Although successfully completing a transition of a family-owned business to a new owner can take years, 60% of entrepreneurs who are within 10 years of retirement age have yet to start discussing their exit plans. That’s why I was so pleased to be introduced to Ian R. Campbell and his new book, 50 Hurdles: Business Transition Simplified.
Campbell recently retired from a career as one of Canada’s foremost business valuators by successfully transferring the firm he founded almost 40 years ago to ensure its ongoing viability and his legacy.
Second, as a result of Campbell’s work as a business valuator and transition specialist, he has seen the good, the bad and the ugly results that can accompany the transfer of management and ownership of family-owned businesses. That experience has fostered a passion within Campbell to, as he says, “do it right.”
Campbell sees a tremendous opportunity for financial advisors to take a leadership role with their business-owner clients in the transition process. Consequently, his book is directed equally at both business owners and their advisors.
In Campbell’s view, there is an important distinction between “transition” and “succession” that can set the context more accurately for a transition. Succession refers to one person simply following another. Transition, on the other hand, suggests an orderly transfer, with direct involvement and influence by the current business owner/founder.
Another significant emphasis is on the division between transition of ownership and transition of management. In an age in which many entrepreneurs (including financial advisors) want a gradual winding down of their involvement in their business, compromises sometimes are required between what’s good for an enterprise and what’s good for the enterprise’s exiting owner.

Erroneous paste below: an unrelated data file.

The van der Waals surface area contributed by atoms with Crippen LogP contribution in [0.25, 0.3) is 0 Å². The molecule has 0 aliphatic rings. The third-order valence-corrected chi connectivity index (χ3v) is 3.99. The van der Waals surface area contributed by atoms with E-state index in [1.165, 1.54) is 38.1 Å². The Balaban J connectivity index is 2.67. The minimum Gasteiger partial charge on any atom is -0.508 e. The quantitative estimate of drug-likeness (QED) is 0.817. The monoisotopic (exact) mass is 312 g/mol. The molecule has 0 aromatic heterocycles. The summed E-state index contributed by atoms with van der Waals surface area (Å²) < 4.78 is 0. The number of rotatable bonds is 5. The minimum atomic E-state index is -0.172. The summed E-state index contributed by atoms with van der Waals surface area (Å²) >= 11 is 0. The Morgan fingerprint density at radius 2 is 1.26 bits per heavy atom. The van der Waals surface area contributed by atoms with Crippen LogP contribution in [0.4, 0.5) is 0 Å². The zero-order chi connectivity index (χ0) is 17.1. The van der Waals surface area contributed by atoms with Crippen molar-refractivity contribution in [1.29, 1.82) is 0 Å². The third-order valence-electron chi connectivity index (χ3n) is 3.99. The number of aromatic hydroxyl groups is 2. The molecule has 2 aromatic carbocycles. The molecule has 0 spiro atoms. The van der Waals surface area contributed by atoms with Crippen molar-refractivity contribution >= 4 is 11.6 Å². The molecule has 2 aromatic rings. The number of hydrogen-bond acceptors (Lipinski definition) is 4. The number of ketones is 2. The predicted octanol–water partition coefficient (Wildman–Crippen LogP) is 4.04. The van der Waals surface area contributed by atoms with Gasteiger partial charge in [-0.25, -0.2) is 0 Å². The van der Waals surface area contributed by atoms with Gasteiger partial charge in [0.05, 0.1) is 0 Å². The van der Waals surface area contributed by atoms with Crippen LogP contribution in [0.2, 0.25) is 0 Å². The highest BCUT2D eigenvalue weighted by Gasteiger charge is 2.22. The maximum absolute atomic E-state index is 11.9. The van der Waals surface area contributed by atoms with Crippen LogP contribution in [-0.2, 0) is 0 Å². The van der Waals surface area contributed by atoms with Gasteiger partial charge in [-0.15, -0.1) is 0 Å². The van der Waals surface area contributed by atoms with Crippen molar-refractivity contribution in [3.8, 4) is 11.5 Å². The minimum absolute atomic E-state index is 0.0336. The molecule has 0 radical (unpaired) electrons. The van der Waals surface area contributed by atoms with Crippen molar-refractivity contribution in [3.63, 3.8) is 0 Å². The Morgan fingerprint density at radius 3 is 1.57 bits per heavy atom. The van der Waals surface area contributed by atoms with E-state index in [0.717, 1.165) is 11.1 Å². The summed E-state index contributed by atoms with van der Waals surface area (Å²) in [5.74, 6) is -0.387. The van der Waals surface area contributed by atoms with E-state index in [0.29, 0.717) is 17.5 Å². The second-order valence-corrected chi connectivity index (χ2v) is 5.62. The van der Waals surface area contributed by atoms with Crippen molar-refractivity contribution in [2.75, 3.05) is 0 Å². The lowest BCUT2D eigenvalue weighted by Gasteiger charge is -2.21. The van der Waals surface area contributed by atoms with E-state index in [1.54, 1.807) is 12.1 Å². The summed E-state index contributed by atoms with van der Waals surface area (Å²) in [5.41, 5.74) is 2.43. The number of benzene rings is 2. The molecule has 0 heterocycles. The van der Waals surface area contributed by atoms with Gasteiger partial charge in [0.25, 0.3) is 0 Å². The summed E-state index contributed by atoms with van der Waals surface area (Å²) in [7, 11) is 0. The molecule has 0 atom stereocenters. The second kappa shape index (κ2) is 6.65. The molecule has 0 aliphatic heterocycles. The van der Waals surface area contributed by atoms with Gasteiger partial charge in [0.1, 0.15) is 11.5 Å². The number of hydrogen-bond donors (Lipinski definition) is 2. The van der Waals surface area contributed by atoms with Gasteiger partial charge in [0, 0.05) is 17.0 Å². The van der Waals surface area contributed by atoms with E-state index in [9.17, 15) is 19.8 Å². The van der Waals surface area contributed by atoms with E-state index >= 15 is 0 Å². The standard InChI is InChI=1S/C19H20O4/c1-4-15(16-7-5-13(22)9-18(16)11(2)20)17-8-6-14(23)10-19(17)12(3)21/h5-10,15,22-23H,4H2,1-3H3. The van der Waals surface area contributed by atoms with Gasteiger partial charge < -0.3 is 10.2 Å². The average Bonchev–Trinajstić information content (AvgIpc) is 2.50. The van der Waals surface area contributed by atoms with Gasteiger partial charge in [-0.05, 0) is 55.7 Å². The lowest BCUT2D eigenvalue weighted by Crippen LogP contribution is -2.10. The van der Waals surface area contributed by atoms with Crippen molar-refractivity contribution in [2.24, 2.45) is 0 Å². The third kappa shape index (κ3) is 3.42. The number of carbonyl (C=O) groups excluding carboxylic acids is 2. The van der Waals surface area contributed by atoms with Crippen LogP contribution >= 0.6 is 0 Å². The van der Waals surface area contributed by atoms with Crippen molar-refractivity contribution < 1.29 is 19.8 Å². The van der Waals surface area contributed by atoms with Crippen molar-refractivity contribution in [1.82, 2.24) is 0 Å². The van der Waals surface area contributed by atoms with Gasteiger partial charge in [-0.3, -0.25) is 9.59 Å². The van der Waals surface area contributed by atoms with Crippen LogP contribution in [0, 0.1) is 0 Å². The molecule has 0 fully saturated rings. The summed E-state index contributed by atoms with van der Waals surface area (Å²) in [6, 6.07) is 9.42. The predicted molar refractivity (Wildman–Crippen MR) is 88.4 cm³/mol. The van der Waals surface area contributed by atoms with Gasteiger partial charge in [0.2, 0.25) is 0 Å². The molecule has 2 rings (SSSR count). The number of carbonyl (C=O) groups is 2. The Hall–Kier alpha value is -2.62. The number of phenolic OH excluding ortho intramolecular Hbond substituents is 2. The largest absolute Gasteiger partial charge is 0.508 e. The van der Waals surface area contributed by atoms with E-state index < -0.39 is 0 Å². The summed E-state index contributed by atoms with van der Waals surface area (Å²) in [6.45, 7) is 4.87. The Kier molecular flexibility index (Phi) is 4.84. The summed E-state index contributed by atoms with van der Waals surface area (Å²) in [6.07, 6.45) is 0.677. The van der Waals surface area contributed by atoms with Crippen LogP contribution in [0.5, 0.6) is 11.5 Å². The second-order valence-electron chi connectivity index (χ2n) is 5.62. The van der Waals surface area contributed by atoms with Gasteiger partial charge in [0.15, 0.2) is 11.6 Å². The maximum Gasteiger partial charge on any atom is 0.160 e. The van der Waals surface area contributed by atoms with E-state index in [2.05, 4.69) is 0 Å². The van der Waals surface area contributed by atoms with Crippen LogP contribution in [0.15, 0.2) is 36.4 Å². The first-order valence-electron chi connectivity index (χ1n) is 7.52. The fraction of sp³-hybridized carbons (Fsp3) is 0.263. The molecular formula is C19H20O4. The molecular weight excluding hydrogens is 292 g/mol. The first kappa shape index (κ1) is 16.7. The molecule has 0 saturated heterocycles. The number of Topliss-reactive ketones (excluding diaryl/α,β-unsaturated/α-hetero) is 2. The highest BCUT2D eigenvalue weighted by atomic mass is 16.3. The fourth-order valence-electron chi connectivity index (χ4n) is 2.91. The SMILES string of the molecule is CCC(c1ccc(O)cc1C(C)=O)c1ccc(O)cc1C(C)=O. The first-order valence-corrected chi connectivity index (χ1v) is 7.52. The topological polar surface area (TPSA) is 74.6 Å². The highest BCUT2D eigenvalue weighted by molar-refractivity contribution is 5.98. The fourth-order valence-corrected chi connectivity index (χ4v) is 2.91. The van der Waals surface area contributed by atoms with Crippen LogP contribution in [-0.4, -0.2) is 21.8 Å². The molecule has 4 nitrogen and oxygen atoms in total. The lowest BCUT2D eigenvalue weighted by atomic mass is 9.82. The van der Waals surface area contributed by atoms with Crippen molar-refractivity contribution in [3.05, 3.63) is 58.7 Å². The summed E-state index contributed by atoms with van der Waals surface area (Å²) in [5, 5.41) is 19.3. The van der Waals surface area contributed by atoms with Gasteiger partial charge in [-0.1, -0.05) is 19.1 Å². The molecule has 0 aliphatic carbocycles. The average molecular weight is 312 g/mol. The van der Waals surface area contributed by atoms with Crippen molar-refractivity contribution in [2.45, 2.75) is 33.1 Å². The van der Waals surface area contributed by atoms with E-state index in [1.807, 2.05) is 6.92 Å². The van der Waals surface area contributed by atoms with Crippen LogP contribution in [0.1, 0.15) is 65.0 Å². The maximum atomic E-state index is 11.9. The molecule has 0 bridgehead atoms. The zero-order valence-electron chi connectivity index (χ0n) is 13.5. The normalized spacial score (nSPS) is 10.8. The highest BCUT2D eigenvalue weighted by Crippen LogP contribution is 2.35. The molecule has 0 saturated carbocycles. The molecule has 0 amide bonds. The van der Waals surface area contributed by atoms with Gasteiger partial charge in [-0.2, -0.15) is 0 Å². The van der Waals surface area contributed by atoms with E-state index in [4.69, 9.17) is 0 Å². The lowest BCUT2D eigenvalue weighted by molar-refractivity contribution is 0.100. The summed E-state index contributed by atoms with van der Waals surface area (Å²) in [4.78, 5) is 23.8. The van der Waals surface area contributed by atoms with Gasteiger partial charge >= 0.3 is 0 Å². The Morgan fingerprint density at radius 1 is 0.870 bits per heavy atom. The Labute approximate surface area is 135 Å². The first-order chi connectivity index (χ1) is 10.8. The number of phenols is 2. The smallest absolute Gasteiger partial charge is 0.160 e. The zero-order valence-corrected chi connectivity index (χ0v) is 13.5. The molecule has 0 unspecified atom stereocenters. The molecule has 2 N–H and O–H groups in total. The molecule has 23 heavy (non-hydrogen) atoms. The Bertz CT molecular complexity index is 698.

Campbell’s book divides his 50 hurdles into nine categories, making it easier for readers to zero in on relevant issues affecting their personal circumstances. They are as follows, with my interpretation:
1. Fundamental business hurdles. If the business is not already sound and viable, the likelihood of a successful transition and long-term survival is diminished significantly.
2. High-level hurdles. Your business is an asset. In considering a transition, your overriding objective should be to protect that asset.
3. Family-business hurdles. The interests of the family must outrank the interests of the individual family members.
4. Family hurdles. Having mutual trust, respect and emotional cohesion among family members improves the probability of a successful transition of a family business.
5. Ownership and management hurdles: When family members also are employees or directors in the business, it is important to separate transition of ownership from transition of management.
6. Corporate governance hurdles. Good corporate governance, including having non-family members in key decision-making positions, results in a better transition outcome.
7. Valuation, planning and liquidity hurdles. Formally valuing a business on a regular basis measures its success or failure. Good business planning and cash management lead to an easier transition.
8. Employment policy hurdles. A business must have written rules that specifically address family-member employees, including qualifications, compensation and accountability.
9. Shareholder disputes and related legal hurdles. Shareholder agreements and dispute resolution mechanisms are particularly important in family businesses.
For advisors, this book offers an easy way to start a conversation with your business-owner clients about the importance of managing what is likely to be their largest asset with the same prudence as for their other investments.
50 Hurdles: Business Transition Simplified
by Ian R. Campbell,
© 2014 Investment Executive. All rights reserved.